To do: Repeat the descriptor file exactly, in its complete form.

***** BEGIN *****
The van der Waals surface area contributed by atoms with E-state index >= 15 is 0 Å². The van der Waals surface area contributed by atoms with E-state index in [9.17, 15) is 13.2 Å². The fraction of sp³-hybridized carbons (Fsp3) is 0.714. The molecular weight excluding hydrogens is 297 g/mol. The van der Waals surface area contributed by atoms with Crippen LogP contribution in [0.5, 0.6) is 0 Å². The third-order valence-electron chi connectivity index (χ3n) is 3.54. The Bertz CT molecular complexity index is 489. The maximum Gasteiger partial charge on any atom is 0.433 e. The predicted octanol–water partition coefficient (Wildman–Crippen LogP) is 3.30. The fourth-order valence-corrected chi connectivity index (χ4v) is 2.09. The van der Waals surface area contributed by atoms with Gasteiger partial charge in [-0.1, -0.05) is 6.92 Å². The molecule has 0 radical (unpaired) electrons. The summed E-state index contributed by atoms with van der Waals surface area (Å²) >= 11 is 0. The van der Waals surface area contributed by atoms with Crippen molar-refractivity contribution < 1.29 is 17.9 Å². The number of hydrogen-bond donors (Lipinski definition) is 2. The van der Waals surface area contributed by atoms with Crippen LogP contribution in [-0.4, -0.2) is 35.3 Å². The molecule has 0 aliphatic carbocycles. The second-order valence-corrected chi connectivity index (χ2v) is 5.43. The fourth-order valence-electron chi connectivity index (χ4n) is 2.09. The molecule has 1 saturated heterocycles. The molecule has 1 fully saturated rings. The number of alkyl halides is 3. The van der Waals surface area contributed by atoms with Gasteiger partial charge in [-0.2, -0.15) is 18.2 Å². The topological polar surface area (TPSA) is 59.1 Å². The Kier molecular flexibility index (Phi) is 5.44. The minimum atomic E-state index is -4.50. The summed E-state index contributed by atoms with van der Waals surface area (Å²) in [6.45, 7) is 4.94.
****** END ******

The van der Waals surface area contributed by atoms with E-state index >= 15 is 0 Å². The van der Waals surface area contributed by atoms with E-state index in [9.17, 15) is 13.2 Å². The fraction of sp³-hybridized carbons (Fsp3) is 0.714. The molecular weight excluding hydrogens is 297 g/mol. The van der Waals surface area contributed by atoms with Crippen LogP contribution in [0.5, 0.6) is 0 Å². The third-order valence-electron chi connectivity index (χ3n) is 3.54. The Bertz CT molecular complexity index is 489. The maximum Gasteiger partial charge on any atom is 0.433 e. The predicted octanol–water partition coefficient (Wildman–Crippen LogP) is 3.30. The fourth-order valence-corrected chi connectivity index (χ4v) is 2.09. The van der Waals surface area contributed by atoms with Gasteiger partial charge in [-0.1, -0.05) is 6.92 Å². The molecule has 0 radical (unpaired) electrons. The summed E-state index contributed by atoms with van der Waals surface area (Å²) >= 11 is 0. The van der Waals surface area contributed by atoms with Crippen molar-refractivity contribution < 1.29 is 17.9 Å². The number of hydrogen-bond donors (Lipinski definition) is 2. The van der Waals surface area contributed by atoms with Crippen LogP contribution in [-0.4, -0.2) is 35.3 Å². The molecule has 0 aliphatic carbocycles. The second-order valence-corrected chi connectivity index (χ2v) is 5.43. The fourth-order valence-electron chi connectivity index (χ4n) is 2.09. The molecule has 1 saturated heterocycles. The molecule has 1 fully saturated rings. The number of alkyl halides is 3. The van der Waals surface area contributed by atoms with Gasteiger partial charge in [-0.2, -0.15) is 18.2 Å². The topological polar surface area (TPSA) is 59.1 Å². The Kier molecular flexibility index (Phi) is 5.44. The minimum atomic E-state index is -4.50. The summed E-state index contributed by atoms with van der Waals surface area (Å²) in [6.45, 7) is 4.94.